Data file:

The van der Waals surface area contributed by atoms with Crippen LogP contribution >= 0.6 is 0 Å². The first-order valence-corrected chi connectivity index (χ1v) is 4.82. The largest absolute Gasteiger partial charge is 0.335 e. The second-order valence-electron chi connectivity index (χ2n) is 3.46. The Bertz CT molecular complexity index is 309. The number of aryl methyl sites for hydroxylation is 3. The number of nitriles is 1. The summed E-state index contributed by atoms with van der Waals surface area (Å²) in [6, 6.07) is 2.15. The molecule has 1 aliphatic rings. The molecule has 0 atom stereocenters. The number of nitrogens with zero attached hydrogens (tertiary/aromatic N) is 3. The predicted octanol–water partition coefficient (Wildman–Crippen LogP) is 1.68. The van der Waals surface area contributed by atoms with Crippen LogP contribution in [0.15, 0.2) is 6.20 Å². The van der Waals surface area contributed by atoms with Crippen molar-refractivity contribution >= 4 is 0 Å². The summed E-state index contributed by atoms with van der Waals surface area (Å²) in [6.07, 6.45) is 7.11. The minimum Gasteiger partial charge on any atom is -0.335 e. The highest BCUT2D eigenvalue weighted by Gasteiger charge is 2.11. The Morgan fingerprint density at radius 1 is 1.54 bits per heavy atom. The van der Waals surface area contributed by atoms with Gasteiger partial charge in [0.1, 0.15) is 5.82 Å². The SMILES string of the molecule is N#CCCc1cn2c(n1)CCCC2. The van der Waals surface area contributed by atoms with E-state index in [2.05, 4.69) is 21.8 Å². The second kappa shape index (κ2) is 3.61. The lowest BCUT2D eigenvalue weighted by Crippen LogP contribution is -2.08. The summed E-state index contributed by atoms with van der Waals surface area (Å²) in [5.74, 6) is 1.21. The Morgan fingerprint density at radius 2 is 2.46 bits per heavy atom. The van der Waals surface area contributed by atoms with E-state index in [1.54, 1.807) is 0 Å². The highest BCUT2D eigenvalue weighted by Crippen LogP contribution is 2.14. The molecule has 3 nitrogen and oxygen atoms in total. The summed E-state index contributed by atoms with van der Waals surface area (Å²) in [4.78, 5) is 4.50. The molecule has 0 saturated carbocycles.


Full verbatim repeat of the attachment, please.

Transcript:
The van der Waals surface area contributed by atoms with Crippen LogP contribution >= 0.6 is 0 Å². The first-order valence-corrected chi connectivity index (χ1v) is 4.82. The largest absolute Gasteiger partial charge is 0.335 e. The second-order valence-electron chi connectivity index (χ2n) is 3.46. The Bertz CT molecular complexity index is 309. The number of aryl methyl sites for hydroxylation is 3. The number of nitriles is 1. The summed E-state index contributed by atoms with van der Waals surface area (Å²) in [6, 6.07) is 2.15. The molecule has 1 aliphatic rings. The molecule has 0 atom stereocenters. The number of nitrogens with zero attached hydrogens (tertiary/aromatic N) is 3. The predicted octanol–water partition coefficient (Wildman–Crippen LogP) is 1.68. The van der Waals surface area contributed by atoms with Crippen LogP contribution in [0.15, 0.2) is 6.20 Å². The van der Waals surface area contributed by atoms with Crippen molar-refractivity contribution >= 4 is 0 Å². The summed E-state index contributed by atoms with van der Waals surface area (Å²) in [6.07, 6.45) is 7.11. The minimum Gasteiger partial charge on any atom is -0.335 e. The highest BCUT2D eigenvalue weighted by Gasteiger charge is 2.11. The Morgan fingerprint density at radius 1 is 1.54 bits per heavy atom. The van der Waals surface area contributed by atoms with Gasteiger partial charge in [0.1, 0.15) is 5.82 Å². The SMILES string of the molecule is N#CCCc1cn2c(n1)CCCC2. The van der Waals surface area contributed by atoms with E-state index in [2.05, 4.69) is 21.8 Å². The second kappa shape index (κ2) is 3.61. The lowest BCUT2D eigenvalue weighted by Crippen LogP contribution is -2.08. The summed E-state index contributed by atoms with van der Waals surface area (Å²) in [5.74, 6) is 1.21. The Morgan fingerprint density at radius 2 is 2.46 bits per heavy atom. The van der Waals surface area contributed by atoms with E-state index in [1.54, 1.807) is 0 Å². The highest BCUT2D eigenvalue weighted by Crippen LogP contribution is 2.14. The molecule has 3 nitrogen and oxygen atoms in total. The summed E-state index contributed by atoms with van der Waals surface area (Å²) in [4.78, 5) is 4.50. The molecule has 0 saturated carbocycles.